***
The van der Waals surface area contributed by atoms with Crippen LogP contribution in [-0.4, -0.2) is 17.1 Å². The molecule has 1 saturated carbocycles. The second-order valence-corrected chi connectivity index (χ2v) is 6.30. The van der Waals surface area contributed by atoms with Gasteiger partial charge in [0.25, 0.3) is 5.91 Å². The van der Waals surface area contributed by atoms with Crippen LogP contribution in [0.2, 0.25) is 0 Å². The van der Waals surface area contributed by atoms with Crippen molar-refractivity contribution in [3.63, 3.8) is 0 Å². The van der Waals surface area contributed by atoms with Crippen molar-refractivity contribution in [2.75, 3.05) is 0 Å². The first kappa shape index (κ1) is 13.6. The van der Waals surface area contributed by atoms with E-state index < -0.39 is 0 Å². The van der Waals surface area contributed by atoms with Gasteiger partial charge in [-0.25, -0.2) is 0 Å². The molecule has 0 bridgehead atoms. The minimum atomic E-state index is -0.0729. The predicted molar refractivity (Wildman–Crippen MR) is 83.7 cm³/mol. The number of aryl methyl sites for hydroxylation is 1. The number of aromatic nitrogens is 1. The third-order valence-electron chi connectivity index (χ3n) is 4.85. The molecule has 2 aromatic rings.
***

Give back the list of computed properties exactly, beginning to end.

The van der Waals surface area contributed by atoms with Crippen LogP contribution in [-0.4, -0.2) is 17.1 Å². The molecule has 1 saturated carbocycles. The second-order valence-corrected chi connectivity index (χ2v) is 6.30. The van der Waals surface area contributed by atoms with Gasteiger partial charge in [0.25, 0.3) is 5.91 Å². The van der Waals surface area contributed by atoms with Crippen LogP contribution in [0.2, 0.25) is 0 Å². The van der Waals surface area contributed by atoms with Crippen molar-refractivity contribution in [3.63, 3.8) is 0 Å². The van der Waals surface area contributed by atoms with Crippen molar-refractivity contribution in [2.75, 3.05) is 0 Å². The first kappa shape index (κ1) is 13.6. The van der Waals surface area contributed by atoms with E-state index < -0.39 is 0 Å². The van der Waals surface area contributed by atoms with Gasteiger partial charge in [-0.25, -0.2) is 0 Å². The molecule has 0 bridgehead atoms. The minimum atomic E-state index is -0.0729. The predicted molar refractivity (Wildman–Crippen MR) is 83.7 cm³/mol. The number of aryl methyl sites for hydroxylation is 1. The number of aromatic nitrogens is 1. The third-order valence-electron chi connectivity index (χ3n) is 4.85. The molecule has 2 aromatic rings.